Audubon Centennial Edition  The Birds of America

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Plate: 221
Mallard Duck
 
Plate: 325
Buffel-headed Duck
 
Plate: 277
Hutchins's Barnacle Goose
 
Plate: 201
Canada Goose
 
Plate: 391
Brant Goose
 
Plate: 411
Common American Swan
 
 
Greater Scaup
 
Havell Name   Havell Plate No.   Paper Size
Scaup Duck 229 28" x 39"
 
Common Name Price Image Size
Greater Scaup $ 600 11" x 18"
 


 


Ornithological Biography
The opinion, derived from WILSON’S account of the Scaup Duck, that it is met with only along our sea coasts, in bays, or in the mouths of rivers, as far as the tide extends, is incorrect. Had WILSON resided in the Western Country, or seen our large lakes and broad rivers during late autumn, winter, or early spring, he would have had ample opportunities of observing thousands of this species, on the Ohio, the Missouri, and the Mississippi, from Pittsburg to New Orleans. I have shot a good number of Scaup Ducks on all these rivers, where I have observed them to arrive early in October, and whence they depart between the 1st of March and the middle of April. I have not, however, seen any in small creeks, lagoons, or ponds. When they arrive on the western waters, they are seen in flocks of from fifteen to twenty individuals; but in a few weeks these flocks are joined by others, for which reason the species is named in Kentucky the “Flocking Fowl.” They are, however, seldom seen close together while on the water, and they rarely associate with other birds.

The Scaup Duck seems to float less lightly than it really does, its body being comparatively flat. It moves fast, frequently sipping the water, as if to ascertain whether its favourite food be in it. Then turning its head and glancing on either side to assure itself of security, down it dives with all the agility of a Merganser, and remains a considerable time below. On emerging, it shakes its head, raises the hind part of its body, opens its short and rather curved wings, after a few flaps replaces them, and again dives in search of food. Should any person appear when it emerges, it swims off to a considerable distance, watches every movement of the intruder, and finally either returns to its former place, or flies away.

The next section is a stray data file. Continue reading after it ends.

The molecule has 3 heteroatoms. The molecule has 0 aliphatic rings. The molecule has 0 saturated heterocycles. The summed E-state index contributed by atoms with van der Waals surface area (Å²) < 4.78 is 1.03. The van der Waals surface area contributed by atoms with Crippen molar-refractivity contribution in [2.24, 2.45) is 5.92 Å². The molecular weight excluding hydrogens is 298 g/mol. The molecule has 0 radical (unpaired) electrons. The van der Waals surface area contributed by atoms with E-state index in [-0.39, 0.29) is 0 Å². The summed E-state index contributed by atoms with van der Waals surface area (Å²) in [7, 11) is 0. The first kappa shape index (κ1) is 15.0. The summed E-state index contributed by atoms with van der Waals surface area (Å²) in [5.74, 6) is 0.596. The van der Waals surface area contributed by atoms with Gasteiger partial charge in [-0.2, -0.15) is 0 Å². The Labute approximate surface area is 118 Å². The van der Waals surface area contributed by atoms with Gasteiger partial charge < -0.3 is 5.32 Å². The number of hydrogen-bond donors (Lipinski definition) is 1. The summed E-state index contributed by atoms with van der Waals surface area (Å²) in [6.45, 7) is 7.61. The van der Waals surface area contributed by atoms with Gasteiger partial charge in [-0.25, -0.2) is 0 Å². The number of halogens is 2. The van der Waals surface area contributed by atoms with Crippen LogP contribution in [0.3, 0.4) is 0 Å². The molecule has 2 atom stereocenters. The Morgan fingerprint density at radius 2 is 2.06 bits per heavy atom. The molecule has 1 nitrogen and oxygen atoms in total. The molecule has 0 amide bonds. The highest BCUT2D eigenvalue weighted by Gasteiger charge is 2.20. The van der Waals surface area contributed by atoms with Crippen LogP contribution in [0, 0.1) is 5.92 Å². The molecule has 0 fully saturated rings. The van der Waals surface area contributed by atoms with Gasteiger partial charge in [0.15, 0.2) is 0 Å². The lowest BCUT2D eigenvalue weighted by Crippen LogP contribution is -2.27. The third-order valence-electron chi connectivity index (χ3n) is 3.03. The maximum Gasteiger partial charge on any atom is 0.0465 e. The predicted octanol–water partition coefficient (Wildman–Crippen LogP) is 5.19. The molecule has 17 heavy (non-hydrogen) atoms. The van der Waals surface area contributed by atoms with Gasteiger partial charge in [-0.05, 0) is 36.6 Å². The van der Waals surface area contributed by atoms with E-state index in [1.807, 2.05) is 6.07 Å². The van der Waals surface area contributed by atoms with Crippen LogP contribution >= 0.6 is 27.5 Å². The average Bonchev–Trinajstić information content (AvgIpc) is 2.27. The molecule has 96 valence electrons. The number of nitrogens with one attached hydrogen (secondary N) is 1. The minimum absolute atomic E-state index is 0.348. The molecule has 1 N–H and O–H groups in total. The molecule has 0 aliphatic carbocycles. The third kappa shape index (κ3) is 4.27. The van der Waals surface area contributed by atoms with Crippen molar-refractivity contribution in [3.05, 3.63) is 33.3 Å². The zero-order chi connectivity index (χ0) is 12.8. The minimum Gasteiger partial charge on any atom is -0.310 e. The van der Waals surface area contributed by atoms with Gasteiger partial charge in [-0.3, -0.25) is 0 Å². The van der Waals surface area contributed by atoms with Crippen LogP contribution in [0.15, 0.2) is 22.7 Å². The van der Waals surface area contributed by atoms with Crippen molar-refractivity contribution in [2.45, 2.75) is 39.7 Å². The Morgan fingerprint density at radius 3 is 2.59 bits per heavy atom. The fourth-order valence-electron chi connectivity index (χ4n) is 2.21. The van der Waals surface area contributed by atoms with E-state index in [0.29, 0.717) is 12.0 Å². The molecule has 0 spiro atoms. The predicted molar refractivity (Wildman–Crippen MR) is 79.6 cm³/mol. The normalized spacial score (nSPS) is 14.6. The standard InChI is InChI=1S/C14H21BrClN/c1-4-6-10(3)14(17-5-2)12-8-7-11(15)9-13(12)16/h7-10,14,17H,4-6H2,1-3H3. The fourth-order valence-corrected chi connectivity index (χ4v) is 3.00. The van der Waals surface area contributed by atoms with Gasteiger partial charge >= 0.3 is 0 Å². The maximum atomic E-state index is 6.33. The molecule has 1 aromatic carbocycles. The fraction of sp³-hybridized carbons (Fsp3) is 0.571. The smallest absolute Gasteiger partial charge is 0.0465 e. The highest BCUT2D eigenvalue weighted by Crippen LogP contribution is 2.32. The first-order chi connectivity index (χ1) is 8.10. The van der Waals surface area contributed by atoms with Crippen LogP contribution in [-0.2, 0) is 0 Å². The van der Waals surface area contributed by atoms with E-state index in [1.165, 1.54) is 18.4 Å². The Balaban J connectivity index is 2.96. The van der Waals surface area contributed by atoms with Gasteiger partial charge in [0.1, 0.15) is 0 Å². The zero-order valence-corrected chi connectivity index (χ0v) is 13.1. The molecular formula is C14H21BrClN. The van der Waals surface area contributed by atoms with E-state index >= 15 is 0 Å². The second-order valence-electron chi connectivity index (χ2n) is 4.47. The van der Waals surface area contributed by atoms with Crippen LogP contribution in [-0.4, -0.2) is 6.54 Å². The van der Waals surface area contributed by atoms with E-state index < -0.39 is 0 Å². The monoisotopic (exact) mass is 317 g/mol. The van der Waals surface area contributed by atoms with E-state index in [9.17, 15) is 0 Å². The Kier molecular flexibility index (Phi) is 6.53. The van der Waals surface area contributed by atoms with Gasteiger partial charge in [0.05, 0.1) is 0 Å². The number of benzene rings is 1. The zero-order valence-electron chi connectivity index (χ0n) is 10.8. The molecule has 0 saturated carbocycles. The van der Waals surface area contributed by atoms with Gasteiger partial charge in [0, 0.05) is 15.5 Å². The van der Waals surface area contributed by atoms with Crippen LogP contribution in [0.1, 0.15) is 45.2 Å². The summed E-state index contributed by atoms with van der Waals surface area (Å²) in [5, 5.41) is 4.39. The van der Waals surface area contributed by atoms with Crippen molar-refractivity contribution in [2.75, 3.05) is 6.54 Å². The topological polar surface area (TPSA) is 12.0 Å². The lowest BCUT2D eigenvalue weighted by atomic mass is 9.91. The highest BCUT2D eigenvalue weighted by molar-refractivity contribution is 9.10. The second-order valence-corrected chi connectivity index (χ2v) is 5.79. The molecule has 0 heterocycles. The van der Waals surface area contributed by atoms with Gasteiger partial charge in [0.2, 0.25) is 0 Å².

These birds are fond of large eddies below projecting points of land, but frequently dive in search of food at a considerable distance from them. When in eddies they may be approached and shot with less difficulty than when in any other situation. If wounded only, they are not easily secured; in fact, you need not go after them, for by diving, fluttering along the surface, and cutting backward and forward, they generally elude pursuit. Between Louisville and Shippingport, on the Kentucky side of the Ohio, the shores are from ten to fifteen feet high, and rather abrupt when the waters are at their ordinary level. The Scaup Ducks are fond of diving for food along this place, and there, by coming directly upon them unseen, till you are almost over them, you may have the very best opportunities of procuring them. They are not worth shooting, however, unless for sport or examination, for their flesh is generally tough and rather fishy in flavour. Indeed I know none, excepting what is called an Epicure, who could relish a Scaup Duck.